This extract is taken from a field guide prepared for a visit on 21 April 98 to Parys Mountain as part of the Symposium on Magmatism and Mineralization in Arcs and Ocean Basins Geoscience 98 Biennial Conference at Keele University, U.K.
Parys General background
The Parys Mountain deposit is located about 3 kilometres from the north coast of Anglesey, in northwestern Wales, within a sequence of Ordovician? to Silurian volcanic rocks and shales (Figure 1). Basement rocks include the Monian Supergroup of late Precambrian age. The deposit was an historic source of copper in Britain over a century (1768-1904), although most production took place during the first 50 years of this period. The ore was recovered from a series of open pits (Figure 2), and also underground workings which extended below the open pits to a maximum of 150 metres below the surface. The originally mined deposits were viewed as vein systems or lodes within Ordovician felsic volcanic and shaley rocks (Greenly, 1919).
No major mining or exploration operations were carried out from 1904 to 1961, when the first drilling programs were begun. From 1961 to 1990, drilling to depths well below the old pits and workings, and in particular to their west, was carried out mainly by CIGOL, Parys Mountain Mines, Intermine, Cominco, Imperial Metals and Anglesey Mining, and an geological picture of the deeper volcanic and sedimentary sequence began to emerge (Hawkins, 1966; Westhead, 1991; Tyler and Charter, 1997). It was during this period of exploration that stratiform lenses of Cu-Zn-Pb-rich massive sulfide mineralization were discovered in the subsurface to the west of the open pits, and also down dip to the north, near the lower contact between a thick sequence of felsic volcanic rocks and underlying shales (e.g. Figures 3 and 4). These zones of sulfide mineralization have been termed the Chapel, Engine, Deep Engine, South Central and North Central Zones.
Various aspects of the massive sulfide deposits and the stratigraphy and structure of their host rocks have been studied over the last two decades (Thanusuthipitak, 1974; Pointon, 1979; Pointon and Ixer, 1980; Southwood, 1982, 1984; Westhead, 1993). During this period, it was generally accepted that the disposition of the main geological units on the property was the result of folding of an initial sequence of mudstone overlain by rhyolite and then shales, into a large anticline-syncline structure with an east-west strike and a moderate dip to the north, with the north limb overturned to the south. The occurrence of Silurian shales flanked by volcanic rocks which were assumed to be Ordovican, based on limited graptolite evidence, was taken as providing support for a major synclinal axis (Westhead, 1991). The age of the Silurian shales, which are exposed in the open pits, has been determined from graptolite studies (Greenly, 1919).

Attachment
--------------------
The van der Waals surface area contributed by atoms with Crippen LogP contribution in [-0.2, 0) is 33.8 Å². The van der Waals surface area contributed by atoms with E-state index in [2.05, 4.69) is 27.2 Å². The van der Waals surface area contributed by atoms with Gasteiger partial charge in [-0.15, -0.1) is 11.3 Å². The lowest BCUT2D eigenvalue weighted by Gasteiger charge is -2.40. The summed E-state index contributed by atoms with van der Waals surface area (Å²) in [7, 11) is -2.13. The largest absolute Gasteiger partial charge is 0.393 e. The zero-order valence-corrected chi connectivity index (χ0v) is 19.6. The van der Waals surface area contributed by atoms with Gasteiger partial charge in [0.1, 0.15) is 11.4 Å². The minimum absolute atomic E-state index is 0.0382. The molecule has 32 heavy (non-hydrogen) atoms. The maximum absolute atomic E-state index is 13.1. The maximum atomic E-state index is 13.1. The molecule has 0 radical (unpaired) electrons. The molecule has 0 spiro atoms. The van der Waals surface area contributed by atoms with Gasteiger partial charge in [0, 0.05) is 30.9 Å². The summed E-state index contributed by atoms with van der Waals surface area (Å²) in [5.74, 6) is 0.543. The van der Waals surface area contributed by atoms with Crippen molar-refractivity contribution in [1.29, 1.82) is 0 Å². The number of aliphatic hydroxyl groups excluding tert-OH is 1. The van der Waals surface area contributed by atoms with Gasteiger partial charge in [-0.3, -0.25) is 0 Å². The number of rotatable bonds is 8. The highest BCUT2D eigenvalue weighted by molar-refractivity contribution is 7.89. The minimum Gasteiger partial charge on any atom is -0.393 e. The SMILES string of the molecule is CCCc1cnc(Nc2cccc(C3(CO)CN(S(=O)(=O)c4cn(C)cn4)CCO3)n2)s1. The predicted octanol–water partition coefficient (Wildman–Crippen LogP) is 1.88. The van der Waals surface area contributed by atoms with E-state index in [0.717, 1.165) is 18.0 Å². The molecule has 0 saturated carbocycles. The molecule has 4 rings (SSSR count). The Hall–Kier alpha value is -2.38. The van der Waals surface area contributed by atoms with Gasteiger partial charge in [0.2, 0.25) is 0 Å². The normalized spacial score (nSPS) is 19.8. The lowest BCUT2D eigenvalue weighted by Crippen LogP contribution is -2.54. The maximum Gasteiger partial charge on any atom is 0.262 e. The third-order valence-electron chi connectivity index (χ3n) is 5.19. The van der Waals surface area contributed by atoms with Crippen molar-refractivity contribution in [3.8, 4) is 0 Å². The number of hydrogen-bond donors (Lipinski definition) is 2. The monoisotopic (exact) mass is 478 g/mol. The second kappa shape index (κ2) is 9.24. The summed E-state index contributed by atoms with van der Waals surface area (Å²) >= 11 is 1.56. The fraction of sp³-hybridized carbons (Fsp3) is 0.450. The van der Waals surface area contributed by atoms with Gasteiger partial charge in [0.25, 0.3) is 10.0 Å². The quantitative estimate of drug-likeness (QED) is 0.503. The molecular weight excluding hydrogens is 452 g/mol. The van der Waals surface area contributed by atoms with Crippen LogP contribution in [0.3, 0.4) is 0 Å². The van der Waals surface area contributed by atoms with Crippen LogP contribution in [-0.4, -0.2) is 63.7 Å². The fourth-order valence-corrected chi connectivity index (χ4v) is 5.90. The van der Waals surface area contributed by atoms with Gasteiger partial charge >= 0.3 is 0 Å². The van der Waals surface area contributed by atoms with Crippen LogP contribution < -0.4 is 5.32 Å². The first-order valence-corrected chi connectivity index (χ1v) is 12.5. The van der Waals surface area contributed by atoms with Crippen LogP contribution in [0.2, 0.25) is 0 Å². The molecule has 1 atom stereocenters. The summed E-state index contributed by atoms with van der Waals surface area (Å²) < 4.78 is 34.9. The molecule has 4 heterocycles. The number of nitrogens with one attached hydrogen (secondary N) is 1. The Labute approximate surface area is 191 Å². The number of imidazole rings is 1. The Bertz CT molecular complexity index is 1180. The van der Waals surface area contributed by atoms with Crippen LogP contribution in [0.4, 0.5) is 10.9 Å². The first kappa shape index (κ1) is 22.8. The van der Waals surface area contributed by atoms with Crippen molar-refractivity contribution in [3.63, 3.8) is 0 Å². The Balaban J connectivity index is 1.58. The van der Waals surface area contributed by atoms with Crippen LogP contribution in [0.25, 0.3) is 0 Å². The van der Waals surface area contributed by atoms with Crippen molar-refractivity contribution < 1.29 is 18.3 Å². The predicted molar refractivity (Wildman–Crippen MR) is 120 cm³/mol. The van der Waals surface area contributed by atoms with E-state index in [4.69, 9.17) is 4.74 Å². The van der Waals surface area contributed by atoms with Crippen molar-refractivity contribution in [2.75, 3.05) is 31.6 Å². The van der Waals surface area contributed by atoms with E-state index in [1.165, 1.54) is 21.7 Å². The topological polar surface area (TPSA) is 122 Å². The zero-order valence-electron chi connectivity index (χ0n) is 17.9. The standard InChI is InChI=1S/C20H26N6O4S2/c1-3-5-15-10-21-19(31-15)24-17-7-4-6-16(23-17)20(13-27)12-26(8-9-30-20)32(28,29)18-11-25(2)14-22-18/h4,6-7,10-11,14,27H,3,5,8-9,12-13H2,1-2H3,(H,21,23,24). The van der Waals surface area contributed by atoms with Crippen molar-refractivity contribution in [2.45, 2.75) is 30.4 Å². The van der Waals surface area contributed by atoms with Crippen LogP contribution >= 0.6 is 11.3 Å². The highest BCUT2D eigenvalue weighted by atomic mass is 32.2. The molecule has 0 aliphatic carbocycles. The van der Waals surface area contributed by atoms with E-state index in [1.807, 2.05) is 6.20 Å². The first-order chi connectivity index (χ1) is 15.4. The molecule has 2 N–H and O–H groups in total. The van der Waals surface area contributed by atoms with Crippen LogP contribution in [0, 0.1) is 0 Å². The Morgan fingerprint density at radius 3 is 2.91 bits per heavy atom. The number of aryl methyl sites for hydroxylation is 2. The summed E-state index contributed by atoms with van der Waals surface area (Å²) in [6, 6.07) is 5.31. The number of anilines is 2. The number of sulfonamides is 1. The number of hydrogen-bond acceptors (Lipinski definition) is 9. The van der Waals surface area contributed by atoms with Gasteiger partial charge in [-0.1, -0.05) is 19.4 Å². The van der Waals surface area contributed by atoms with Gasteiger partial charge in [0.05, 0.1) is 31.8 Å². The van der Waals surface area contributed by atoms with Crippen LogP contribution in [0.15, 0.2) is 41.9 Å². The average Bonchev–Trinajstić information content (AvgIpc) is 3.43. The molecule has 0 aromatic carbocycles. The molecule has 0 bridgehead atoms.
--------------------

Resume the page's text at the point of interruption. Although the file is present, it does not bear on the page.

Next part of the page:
From 1985 to 1990, Anglesey Mining plc carried out further drilling (22 holes totalling over 8000 m) in the western part of the property, and sunk the Morris shaft to 300 m depth in the Engine Zone. Underground drilling in 1990 from the 280 m level intersected several zones of massive sulfides near the lower contact between a thick sequence of felsic volcanic rocks and underlying shales of presumed Ordovician age (e.g. Figures 3 and 4). These are known as the Engine and Chapel Zones (first discovered by Cominco in the 1977-81 period). The White Rock Zone, which is dominantly silica with occurrences of semi-massive sulfides, also is present in this area but its stratigraphic relations with the other Zones are uncertain due to underground faulting. In 1990, mineable reserves in the Engine and Chapel Zones were estimated as 1.41 Mt grading 1.99% Cu, 3.42% Pb, 6.65% Zn, 99 g/t Ag and 0.79 g/t Au; with reserves in the White Rock Zone of 0.84 Mt grading 0.49% Cu, 3.43% Pb, 6.72% Zn, 78 g/t Ag and 0.66 g/t Au (Charter, 1995). These form part of an overall estimated geological reserve of 6.45 Mt at similar grades.